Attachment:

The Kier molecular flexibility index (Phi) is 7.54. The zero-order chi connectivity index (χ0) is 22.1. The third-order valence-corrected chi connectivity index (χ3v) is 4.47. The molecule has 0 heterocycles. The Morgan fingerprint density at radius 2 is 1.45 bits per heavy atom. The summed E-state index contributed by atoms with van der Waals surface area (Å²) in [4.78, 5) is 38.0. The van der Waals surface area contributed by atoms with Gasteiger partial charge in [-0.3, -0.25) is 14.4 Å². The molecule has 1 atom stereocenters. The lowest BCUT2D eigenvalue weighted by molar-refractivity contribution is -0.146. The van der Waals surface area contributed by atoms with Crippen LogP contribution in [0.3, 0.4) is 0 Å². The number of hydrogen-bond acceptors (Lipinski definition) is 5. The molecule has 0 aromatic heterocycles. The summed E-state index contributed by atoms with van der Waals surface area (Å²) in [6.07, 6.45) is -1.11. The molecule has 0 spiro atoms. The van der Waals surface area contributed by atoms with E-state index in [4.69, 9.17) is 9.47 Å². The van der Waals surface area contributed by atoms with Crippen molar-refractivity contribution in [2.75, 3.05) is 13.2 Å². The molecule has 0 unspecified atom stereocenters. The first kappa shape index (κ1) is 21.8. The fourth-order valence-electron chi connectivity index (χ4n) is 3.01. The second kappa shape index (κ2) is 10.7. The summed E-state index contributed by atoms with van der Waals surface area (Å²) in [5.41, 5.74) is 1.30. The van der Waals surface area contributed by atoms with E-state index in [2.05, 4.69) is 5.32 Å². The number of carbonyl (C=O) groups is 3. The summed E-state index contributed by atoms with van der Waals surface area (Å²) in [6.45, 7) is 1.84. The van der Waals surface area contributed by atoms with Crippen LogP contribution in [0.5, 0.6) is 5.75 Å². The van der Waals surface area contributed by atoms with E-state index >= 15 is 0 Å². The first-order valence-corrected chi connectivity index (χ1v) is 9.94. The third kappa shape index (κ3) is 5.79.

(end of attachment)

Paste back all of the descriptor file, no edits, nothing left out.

The Kier molecular flexibility index (Phi) is 7.54. The zero-order chi connectivity index (χ0) is 22.1. The third-order valence-corrected chi connectivity index (χ3v) is 4.47. The molecule has 0 heterocycles. The Morgan fingerprint density at radius 2 is 1.45 bits per heavy atom. The summed E-state index contributed by atoms with van der Waals surface area (Å²) in [4.78, 5) is 38.0. The van der Waals surface area contributed by atoms with Gasteiger partial charge in [-0.3, -0.25) is 14.4 Å². The molecule has 1 atom stereocenters. The lowest BCUT2D eigenvalue weighted by molar-refractivity contribution is -0.146. The van der Waals surface area contributed by atoms with Crippen LogP contribution in [0.3, 0.4) is 0 Å². The number of hydrogen-bond acceptors (Lipinski definition) is 5. The molecule has 0 aromatic heterocycles. The summed E-state index contributed by atoms with van der Waals surface area (Å²) in [6.07, 6.45) is -1.11. The molecule has 0 spiro atoms. The van der Waals surface area contributed by atoms with E-state index in [4.69, 9.17) is 9.47 Å². The van der Waals surface area contributed by atoms with Crippen molar-refractivity contribution in [2.75, 3.05) is 13.2 Å². The molecule has 0 unspecified atom stereocenters. The first kappa shape index (κ1) is 21.8. The fourth-order valence-electron chi connectivity index (χ4n) is 3.01. The second kappa shape index (κ2) is 10.7. The summed E-state index contributed by atoms with van der Waals surface area (Å²) in [5.41, 5.74) is 1.30. The van der Waals surface area contributed by atoms with E-state index in [2.05, 4.69) is 5.32 Å². The number of carbonyl (C=O) groups is 3. The summed E-state index contributed by atoms with van der Waals surface area (Å²) in [6.45, 7) is 1.84. The van der Waals surface area contributed by atoms with Crippen LogP contribution in [0.5, 0.6) is 5.75 Å². The van der Waals surface area contributed by atoms with E-state index >= 15 is 0 Å². The first-order valence-corrected chi connectivity index (χ1v) is 9.94. The third kappa shape index (κ3) is 5.79.